Colorado Springs Vegan Events Message Board › Kale - the leafy green superfood
There are many superfoods out there (for instance, broccoli) but if you are like me, I only thought of Kale as a garnish on a plate or salad bar and never thought twice about eating it. After doing some research I realized this bright leafy green needs to eaten.
So now it's a matter of figuring out how to prepare, season, and eat...
Recently, while looking through the cookbook Tassajara, I ran across a interesting and easy recipe for Kale Chips. I came home and immediately tried them out. They almost melt in your mouth and like a potato chip, you can't eat just one. Kale is literally one of the healthiest foods out there (many, many health benefits and is an excellent source of vitamin A, vitamin C and manganese). It is also a very good source of dietary fiber, copper, calcium, vitamin B6 and potassium - resource http://www.whfoods.com/genpage.php?tname=foodspice&dbid=38.
I have since found various recipes for Kale Chips online. I thought this one sounded good (the version I prepared did not have the apple cider vinegar).
1 tablespoon apple cider vinegar (can be omitted)
Sprinkling of salt (or salt to taste)
3 tablespoons olive oil
2 bunches kale, rinsed with stems removed
Cut kale into 2 to 3 inch pieces.
Mix vinegar, oil, and salt in a large bowl then add kale and mix by hand.
Try to get all the leaves covered.
Place on baking sheets (I like to use parchment paper for easy clean up) and bake at 350 F until they are crispy.
Bake for 7 minutes. Turn the chips over and bake for 3-7 more minutes, until crispy and edges are just beginning to brown. Cool and eat..
Time for baking varies depending on the size of your chips and desired crispness.
The outer edges cook quicker than the pieces from near the stem.
Timing is everything: too long and they taste burned, two short and they are chewy rather than crispy.
I am curious to know how much of it's nutritional value is retained when baked. From what I can gather, the shorter any vegetable is cooked, the fewer nutrients are lost.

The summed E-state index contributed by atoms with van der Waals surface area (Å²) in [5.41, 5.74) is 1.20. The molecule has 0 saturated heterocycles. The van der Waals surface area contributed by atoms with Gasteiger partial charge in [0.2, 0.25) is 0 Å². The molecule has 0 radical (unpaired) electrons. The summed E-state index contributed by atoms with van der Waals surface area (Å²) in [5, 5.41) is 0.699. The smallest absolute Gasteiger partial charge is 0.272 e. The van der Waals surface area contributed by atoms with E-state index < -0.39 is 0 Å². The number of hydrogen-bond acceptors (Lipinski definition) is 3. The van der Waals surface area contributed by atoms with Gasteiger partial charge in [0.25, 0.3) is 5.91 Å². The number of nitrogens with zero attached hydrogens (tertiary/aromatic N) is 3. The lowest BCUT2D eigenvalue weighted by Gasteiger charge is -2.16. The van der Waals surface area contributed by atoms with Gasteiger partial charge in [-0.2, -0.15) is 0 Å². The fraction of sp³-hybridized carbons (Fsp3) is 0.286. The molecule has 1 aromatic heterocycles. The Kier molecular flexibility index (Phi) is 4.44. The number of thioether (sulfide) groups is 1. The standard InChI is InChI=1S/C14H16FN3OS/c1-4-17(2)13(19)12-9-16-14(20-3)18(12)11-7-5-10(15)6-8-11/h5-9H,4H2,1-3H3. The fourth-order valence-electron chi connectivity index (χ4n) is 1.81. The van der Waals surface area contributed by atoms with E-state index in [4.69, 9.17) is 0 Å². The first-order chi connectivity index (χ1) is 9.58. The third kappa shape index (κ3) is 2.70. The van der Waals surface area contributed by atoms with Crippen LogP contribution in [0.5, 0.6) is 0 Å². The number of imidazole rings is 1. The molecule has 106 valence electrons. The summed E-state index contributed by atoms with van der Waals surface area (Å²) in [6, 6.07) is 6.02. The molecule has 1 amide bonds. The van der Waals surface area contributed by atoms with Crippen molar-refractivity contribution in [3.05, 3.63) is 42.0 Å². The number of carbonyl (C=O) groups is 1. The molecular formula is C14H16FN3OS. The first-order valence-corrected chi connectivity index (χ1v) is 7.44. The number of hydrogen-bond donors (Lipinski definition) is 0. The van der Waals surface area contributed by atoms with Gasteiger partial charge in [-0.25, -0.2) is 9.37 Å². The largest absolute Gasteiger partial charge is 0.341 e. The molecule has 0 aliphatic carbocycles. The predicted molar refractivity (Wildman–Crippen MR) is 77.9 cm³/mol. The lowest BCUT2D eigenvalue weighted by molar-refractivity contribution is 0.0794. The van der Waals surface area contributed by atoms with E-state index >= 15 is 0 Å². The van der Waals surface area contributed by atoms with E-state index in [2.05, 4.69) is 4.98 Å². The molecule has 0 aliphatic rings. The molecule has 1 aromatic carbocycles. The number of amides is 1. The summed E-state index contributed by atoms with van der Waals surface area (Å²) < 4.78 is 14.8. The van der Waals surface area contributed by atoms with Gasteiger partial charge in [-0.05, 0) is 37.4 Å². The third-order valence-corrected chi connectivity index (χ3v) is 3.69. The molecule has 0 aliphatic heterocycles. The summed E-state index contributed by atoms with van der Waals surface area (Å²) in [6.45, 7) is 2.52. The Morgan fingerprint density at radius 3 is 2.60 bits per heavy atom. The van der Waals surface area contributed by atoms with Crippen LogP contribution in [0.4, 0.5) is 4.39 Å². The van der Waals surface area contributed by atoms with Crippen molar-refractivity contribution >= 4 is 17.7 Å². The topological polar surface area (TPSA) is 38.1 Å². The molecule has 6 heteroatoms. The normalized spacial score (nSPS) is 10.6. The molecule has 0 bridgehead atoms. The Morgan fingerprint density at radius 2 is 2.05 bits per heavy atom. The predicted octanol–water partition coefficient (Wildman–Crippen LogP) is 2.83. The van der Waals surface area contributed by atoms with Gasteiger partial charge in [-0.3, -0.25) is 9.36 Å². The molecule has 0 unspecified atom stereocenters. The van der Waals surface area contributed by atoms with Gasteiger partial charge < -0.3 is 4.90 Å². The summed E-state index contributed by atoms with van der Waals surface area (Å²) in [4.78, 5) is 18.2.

Let us know what you think if you decide to try them out or if you've had them before.
....Or just share your favorite Kale recipe. I'm trying to find ways to get it in my little ones (hidden in smoothies seems like another good option).
Edited by Shannon on Jan 22, 2010 11:03 AM
Kale Smoothie - from Tim VanOrden
in a blender combine
1/2 cup blueberries (I like mine frozen)
pinch of Dulce Flakes (a good mineral source)
Tbsp. of Hemp Seeds
2-4 Kale leaves (pull Kale off the spine)
Then I personally add a Tbsp. or so of Agave syrup and/or a couple dates
Add water, approx. 20oz for an extra large smoothie
Mediterranean Kale Salad
I never thought I could eat Kale in a Salad form. However, my sister told me about this salad and surprisingly, it's very easy and tasty to eat (not to mention easy to make)
From Jennifer Cornbleet's cookbook Raw Food Made Easy
4 Kale leaves, stems removed
1 1/2 tsp extra virgin olive oil
1 1/2 tsp fresh lemon juice
1/8 tsp. salt
1/4 red bell pepper, diced
1 Tbsp. pine nuts
1 Tbsp. sliced black olives (I add a little extra)
Dash of black pepper (optional)
Place chopped Kale leaves in a bowl along with the olive oil, lemon juice, and salt. Toss well with your hands. Add red bell pepper, pine nuts and olives and toss gently. Let it marinate for at least 10 minutes at room temperature before serving. Season to taste with black pepper, if desired. Stored in a sealed container in the refrigerator, this salad will keep for three days. Bring to room temperature before serving.
Here's a good Kale:101 Video